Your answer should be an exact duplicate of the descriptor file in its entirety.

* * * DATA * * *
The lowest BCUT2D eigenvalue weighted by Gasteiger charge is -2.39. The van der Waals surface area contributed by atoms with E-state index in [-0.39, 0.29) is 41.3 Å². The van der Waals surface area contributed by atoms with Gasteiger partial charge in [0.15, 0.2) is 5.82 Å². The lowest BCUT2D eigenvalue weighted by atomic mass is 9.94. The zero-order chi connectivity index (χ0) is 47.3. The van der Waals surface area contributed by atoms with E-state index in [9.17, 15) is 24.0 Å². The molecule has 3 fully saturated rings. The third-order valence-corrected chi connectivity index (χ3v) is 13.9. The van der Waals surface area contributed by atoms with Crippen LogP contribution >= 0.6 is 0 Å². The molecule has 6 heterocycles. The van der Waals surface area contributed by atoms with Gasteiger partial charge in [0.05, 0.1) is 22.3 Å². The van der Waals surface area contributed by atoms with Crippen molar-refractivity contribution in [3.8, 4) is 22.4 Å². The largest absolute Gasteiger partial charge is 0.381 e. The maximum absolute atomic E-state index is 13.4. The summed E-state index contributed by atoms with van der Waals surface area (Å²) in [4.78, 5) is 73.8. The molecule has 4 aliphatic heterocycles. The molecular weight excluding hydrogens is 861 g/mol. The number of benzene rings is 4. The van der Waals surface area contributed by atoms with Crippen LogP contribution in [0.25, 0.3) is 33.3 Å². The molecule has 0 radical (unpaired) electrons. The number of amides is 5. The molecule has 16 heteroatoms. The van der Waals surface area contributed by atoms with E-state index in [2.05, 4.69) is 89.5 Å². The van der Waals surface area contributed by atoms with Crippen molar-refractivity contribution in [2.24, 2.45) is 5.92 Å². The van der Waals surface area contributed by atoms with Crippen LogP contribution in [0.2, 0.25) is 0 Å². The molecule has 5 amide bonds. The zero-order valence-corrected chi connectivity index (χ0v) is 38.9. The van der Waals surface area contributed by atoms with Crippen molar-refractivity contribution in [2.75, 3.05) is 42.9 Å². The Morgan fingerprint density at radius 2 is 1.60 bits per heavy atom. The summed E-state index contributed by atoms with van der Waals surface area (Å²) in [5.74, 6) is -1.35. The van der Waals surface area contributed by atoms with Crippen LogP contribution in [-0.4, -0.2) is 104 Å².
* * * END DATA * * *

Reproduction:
The lowest BCUT2D eigenvalue weighted by Gasteiger charge is -2.39. The van der Waals surface area contributed by atoms with E-state index in [-0.39, 0.29) is 41.3 Å². The van der Waals surface area contributed by atoms with Gasteiger partial charge in [0.15, 0.2) is 5.82 Å². The lowest BCUT2D eigenvalue weighted by atomic mass is 9.94. The zero-order chi connectivity index (χ0) is 47.3. The van der Waals surface area contributed by atoms with E-state index in [9.17, 15) is 24.0 Å². The molecule has 3 fully saturated rings. The third-order valence-corrected chi connectivity index (χ3v) is 13.9. The van der Waals surface area contributed by atoms with Crippen LogP contribution >= 0.6 is 0 Å². The molecule has 6 heterocycles. The van der Waals surface area contributed by atoms with Gasteiger partial charge in [0.05, 0.1) is 22.3 Å². The van der Waals surface area contributed by atoms with Crippen molar-refractivity contribution in [3.8, 4) is 22.4 Å². The largest absolute Gasteiger partial charge is 0.381 e. The maximum absolute atomic E-state index is 13.4. The summed E-state index contributed by atoms with van der Waals surface area (Å²) in [4.78, 5) is 73.8. The molecule has 4 aliphatic heterocycles. The molecular weight excluding hydrogens is 861 g/mol. The number of benzene rings is 4. The van der Waals surface area contributed by atoms with Crippen LogP contribution in [0.25, 0.3) is 33.3 Å². The molecule has 0 radical (unpaired) electrons. The number of amides is 5. The molecule has 16 heteroatoms. The van der Waals surface area contributed by atoms with E-state index in [2.05, 4.69) is 89.5 Å². The van der Waals surface area contributed by atoms with Crippen molar-refractivity contribution in [2.24, 2.45) is 5.92 Å². The van der Waals surface area contributed by atoms with Crippen LogP contribution in [0.2, 0.25) is 0 Å². The molecule has 5 amide bonds. The zero-order valence-corrected chi connectivity index (χ0v) is 38.9. The van der Waals surface area contributed by atoms with Crippen molar-refractivity contribution in [2.75, 3.05) is 42.9 Å². The Morgan fingerprint density at radius 2 is 1.60 bits per heavy atom. The summed E-state index contributed by atoms with van der Waals surface area (Å²) in [5.74, 6) is -1.35. The van der Waals surface area contributed by atoms with Crippen LogP contribution in [-0.4, -0.2) is 104 Å².